• you are contagious for the first 3 weeks, which is usually before you realize that anything is really wrong (it presents as a typcial cold or a simple cough)
  • the cough lasts for months and is called the "100 day cough" because of this

Finally, you need to understand that this post will be full of sarcasm because the more I find out about this disease, the more I realized that so much is known, unknown, diagnosed and undiagnosed.

Alrighty then, without any further ado,

How to "Whoop" the Whooping Cough:
  1. Get a vaccine, or don't; get a booster, or don't. Our family history includes the following: me- no booster, I've had the many pretty severe symptoms for 5 weeks, milder coughing for a week or 2 before that; my husband- no booster, seems to have mild symptoms; 13 year old daughter- booster last year, seems to be fine but has coughed a few times this last week (we're keeping tabs on this!); 7 year old daughter- full series of shots (the last boost in 2008), she's started showing signs this last week and is the only one that has actually "whooped"; and finally, my 2 year old son- 2 shots (the last one was 3 months ago!), he's on about week 4 that we can remember.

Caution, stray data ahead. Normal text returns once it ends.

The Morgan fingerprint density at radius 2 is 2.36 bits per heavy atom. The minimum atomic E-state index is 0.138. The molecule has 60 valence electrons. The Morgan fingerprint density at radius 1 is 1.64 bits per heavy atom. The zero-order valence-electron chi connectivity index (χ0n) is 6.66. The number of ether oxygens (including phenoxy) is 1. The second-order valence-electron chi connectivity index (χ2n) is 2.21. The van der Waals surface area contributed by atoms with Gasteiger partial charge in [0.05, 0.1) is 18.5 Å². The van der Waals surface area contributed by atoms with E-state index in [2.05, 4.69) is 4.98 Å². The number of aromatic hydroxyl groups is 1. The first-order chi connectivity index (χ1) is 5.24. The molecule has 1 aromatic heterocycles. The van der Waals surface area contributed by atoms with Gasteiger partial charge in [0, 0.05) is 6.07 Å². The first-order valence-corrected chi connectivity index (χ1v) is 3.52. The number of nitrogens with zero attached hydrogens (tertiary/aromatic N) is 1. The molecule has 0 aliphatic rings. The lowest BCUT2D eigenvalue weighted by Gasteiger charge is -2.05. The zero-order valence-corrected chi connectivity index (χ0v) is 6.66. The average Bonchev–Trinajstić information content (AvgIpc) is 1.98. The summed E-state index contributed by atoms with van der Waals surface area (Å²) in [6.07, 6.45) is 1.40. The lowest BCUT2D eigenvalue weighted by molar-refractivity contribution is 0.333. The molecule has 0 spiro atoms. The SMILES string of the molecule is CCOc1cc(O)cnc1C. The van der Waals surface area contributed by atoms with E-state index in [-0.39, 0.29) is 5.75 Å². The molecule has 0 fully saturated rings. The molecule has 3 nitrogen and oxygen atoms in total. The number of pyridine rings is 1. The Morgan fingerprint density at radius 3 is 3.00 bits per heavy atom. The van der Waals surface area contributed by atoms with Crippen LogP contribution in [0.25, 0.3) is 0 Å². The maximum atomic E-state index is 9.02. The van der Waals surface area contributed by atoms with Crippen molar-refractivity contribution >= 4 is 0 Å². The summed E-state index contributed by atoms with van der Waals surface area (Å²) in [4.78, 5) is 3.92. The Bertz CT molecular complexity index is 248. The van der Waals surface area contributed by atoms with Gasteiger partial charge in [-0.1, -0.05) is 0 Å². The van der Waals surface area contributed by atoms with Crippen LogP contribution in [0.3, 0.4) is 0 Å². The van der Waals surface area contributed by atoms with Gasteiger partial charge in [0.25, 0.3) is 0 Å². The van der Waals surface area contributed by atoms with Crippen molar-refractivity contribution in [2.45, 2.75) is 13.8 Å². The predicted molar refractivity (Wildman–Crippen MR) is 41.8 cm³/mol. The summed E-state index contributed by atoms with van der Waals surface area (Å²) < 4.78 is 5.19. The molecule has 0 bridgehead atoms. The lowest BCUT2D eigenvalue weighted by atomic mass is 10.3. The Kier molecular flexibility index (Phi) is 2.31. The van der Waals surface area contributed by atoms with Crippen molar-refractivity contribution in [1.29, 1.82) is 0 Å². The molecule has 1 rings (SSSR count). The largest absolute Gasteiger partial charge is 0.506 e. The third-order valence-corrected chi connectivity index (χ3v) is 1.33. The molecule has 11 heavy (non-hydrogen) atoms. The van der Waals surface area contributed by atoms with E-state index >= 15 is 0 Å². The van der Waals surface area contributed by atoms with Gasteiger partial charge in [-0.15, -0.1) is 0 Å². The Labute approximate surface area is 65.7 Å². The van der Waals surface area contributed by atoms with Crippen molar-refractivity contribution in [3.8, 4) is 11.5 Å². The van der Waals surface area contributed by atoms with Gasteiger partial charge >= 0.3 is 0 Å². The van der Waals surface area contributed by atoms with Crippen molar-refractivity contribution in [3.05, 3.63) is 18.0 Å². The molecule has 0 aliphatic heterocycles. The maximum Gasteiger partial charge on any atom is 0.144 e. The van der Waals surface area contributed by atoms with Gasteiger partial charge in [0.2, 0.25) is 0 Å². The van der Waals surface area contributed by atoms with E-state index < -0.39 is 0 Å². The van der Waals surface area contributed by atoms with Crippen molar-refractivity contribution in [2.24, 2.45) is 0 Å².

2. Take antibiotics, or don't. It really depends on when you realize you have pertussis (aka: whooping cough). Antibiotics only do any good in the first 2-3 weeks and the point is to stop you from being contagious. From what I have read, it does very little to help with the actual symptoms and doesn't shorten the disease. I took them, possibly during the right time and they didn't help my symptoms AT ALL. I may or may not have spread it to my family since they may or may not have been exposed to other people with pertussis.
  3. Take probiotics, or don't. I don't know about this one because I haven't tried it yet. I have a friend that is on them at the suggestion of her naturopath. I guess you can sprinkle the capsule on food and take it that way. I doubt my son will do that, even more so since she told me her daughter won't. She also mentioned that they make a gummy form, which I will try to find tomorrow. Cod liver oil is also on the naturopath's list of remedies, but again, I know I can't get my son to take this.
  4. Don't get angry, it makes the cough worse. For me this means staying away from everyone and not reading anything, especially nothing medical or political. Seeing as I've been very sick for over a month now, you can judge for yourself how good I am at the "no angry" step. I've been better at keeping my son calm, which does help. If he gets upset and cries or yells, he often goes into a coughing fit. You get it, be happy.